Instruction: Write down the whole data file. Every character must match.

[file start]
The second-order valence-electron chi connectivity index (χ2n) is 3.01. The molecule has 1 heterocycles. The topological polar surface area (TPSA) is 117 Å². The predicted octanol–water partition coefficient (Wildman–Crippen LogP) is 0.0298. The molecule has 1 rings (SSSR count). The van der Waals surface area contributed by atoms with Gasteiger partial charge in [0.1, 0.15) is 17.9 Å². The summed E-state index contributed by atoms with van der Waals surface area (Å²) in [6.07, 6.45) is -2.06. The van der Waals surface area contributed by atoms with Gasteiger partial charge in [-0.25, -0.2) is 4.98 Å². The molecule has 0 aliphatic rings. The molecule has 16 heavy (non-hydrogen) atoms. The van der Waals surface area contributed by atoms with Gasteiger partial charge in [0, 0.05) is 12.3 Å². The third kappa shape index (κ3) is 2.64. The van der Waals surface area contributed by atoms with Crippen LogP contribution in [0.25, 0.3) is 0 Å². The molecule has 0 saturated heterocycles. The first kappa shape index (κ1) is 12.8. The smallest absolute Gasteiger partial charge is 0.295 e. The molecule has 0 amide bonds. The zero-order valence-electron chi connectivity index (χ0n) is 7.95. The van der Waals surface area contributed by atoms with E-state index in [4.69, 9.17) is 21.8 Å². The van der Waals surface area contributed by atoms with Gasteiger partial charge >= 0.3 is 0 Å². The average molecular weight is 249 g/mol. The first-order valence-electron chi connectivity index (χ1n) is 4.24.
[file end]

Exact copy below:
The second-order valence-electron chi connectivity index (χ2n) is 3.01. The molecule has 1 heterocycles. The topological polar surface area (TPSA) is 117 Å². The predicted octanol–water partition coefficient (Wildman–Crippen LogP) is 0.0298. The molecule has 1 rings (SSSR count). The van der Waals surface area contributed by atoms with Gasteiger partial charge in [0.1, 0.15) is 17.9 Å². The summed E-state index contributed by atoms with van der Waals surface area (Å²) in [6.07, 6.45) is -2.06. The van der Waals surface area contributed by atoms with Gasteiger partial charge in [-0.25, -0.2) is 4.98 Å². The molecule has 0 aliphatic rings. The molecule has 16 heavy (non-hydrogen) atoms. The van der Waals surface area contributed by atoms with Gasteiger partial charge in [0, 0.05) is 12.3 Å². The third kappa shape index (κ3) is 2.64. The van der Waals surface area contributed by atoms with Crippen LogP contribution in [0.25, 0.3) is 0 Å². The molecule has 0 saturated heterocycles. The first kappa shape index (κ1) is 12.8. The smallest absolute Gasteiger partial charge is 0.295 e. The molecule has 0 amide bonds. The zero-order valence-electron chi connectivity index (χ0n) is 7.95. The van der Waals surface area contributed by atoms with E-state index in [4.69, 9.17) is 21.8 Å². The van der Waals surface area contributed by atoms with Gasteiger partial charge >= 0.3 is 0 Å². The average molecular weight is 249 g/mol. The first-order valence-electron chi connectivity index (χ1n) is 4.24.